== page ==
People are nervous, if not afraid, as a result of the Chernobyl disaster, and understandably so. The full realisation of the devastating and deadly effects of unleashed nuclear energy has been brought home—literally—by an accident in a part of the world previously unknown to most people. This, following the accident at Three-Mile Island in America and constant doubts surrounding the nuclear installations at home, has quite naturally made people, to say the least, sceptical about the advisability of continuing with the development of nuclear power stations in this country on their very doorsteps.
Until such time as we are able to convince them—that can only be when we are convinced—that nuclear energy can be not only harnessed but kept harnessed, then why should we expect them calmly to accept future developments of this kind? Despite the continued reassuring noises from Ministers, and the Prime Minister herself, all the signs are that the ordering of any new nuclear power stations must be thrown into doubt, or at best delayed, as a result of Chernobyl.
Where does this leave those who work on the manufacturing and production of power station equipment? That is what they went to know, and an answer for NEI is urgently required. My hon. Friend the Member for Gateshead, East (Mr. Conlan) has already outlined the decline in the work force over the past four years. This followed the official opening of the facility in 1982 by the Prime Minister herself, who on that occasion forecast a secure future for the company.
The future was not, and is not, secure. More highly skilled men and women will be thrown out of work on Tyneside. Unless and until the Government have the good sense to plan properly for the future energy requirements of the nation, based on fuels and technology that are both plentiful and proven, the electrical engineering industry will be unable to plan and maintain the present skilled work force that has been so badly depleted over the past seven years.
Even the present functioning nuclear power stations could be providing more work if they were being properly maintained instead of being allowed to fall into disrepair and giving rise to concern. Even so, the skills of the work force at NEI are not entirely restricted to nuclear-related production, and the inventive and technological genius of the technicians are not entirely confined to nuclear energy. They can contribute to the provision and refurbishment of conventional stations and, more important perhaps, to the much needed, but sadly lacking, research into alternative and safe sources of energy.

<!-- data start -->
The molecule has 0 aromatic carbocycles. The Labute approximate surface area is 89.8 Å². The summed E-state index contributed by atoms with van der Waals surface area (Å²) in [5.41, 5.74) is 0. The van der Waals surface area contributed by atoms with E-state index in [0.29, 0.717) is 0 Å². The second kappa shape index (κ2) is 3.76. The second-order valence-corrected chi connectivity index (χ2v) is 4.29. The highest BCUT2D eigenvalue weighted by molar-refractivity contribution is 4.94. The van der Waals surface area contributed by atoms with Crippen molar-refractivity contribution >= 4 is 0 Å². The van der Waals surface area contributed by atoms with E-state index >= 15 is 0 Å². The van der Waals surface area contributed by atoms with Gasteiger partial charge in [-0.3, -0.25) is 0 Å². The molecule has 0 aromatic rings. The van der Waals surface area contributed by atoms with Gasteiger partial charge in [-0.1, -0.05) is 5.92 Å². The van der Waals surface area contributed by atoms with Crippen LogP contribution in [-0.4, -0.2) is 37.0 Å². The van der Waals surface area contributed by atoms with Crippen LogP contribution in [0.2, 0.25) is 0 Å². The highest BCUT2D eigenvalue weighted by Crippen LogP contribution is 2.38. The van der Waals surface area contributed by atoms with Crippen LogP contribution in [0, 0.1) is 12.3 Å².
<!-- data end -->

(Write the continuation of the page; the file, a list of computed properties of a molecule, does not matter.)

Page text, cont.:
The northern region is still reeling under the blow of losing the auxiliary oiler replenishment vessel, which was so badly needed by Swan Hunter. This threatens to aggravate an already record unemployment level, to say nothing of the human suffering that that implies.
While the local authorities continue to make every effort to preserve and expand employment, by attracting companies such as Nissan and Komatsu, through grants and incentives to new and existing business, every job that they attract is swallowed up by yet more bad news resulting from the Government's neglect to recognise properly the skills that we have, and the contribution that those skills can make to a properly planned future.
The problems faced by NEI are symptomatic of the problems of the electrical engineering capacity. In the not-too-long-term future, we look forward to the return of a Labour Government that can fully utilise the skills of our people by expanding our economy and planning our energy needs. In the meantime, we look to the Government to cast aside the dogma and begin doing something positive for the industry and the country. I hope that the Minister will give a satisfactory reply to the points that have been raised.
I thank the hon. Members for Gateshead, East (Mr. Conlan) and for Tyne Bridge (Mr. Clelland) for raising a question which is obviously very much in their minds. I shall try to respond to the points that they have raised.
I was particularly interested to hear the hon. Member for Gateshead, East recount some of the history of the industry. He was right to point out that his remarks were geared towards describing the factors which have affected the whole power plant industry and not just one section of it. He was also correct to review the order position and to consider projections for the future.
The hon. Member for Tyne Bridge referred to a phenomenon which many of us have shared—the need to keep together groups and teams of skilled people so that a capability is not lost to the economy, not just for local but for national reasons. Therefore, I shall consider with them how the United Kingdom power plant industry has developed. We all agree that it has been through a very difficult period, with a low rate of home ordering for more than a decade. I shall begin by reviewing the situation on that front.
In the 1970s the utilities were commissioning plant at the rate of about 2,000MW per year, and this represented a major workload for the United Kingdom plant manufacturers in the 1960s and the 1970s. Of these orders some 58 per cent. were won by GEC, while some 42 per cent. went to Northern Engineering Industries in the northeast. However, since 1973 only three orders have been placed: the Drax completion coal-fired station and the Heysham II advanced gas-cooled reactor station which were won by NEI, and the Torness AGR station which went to GEC.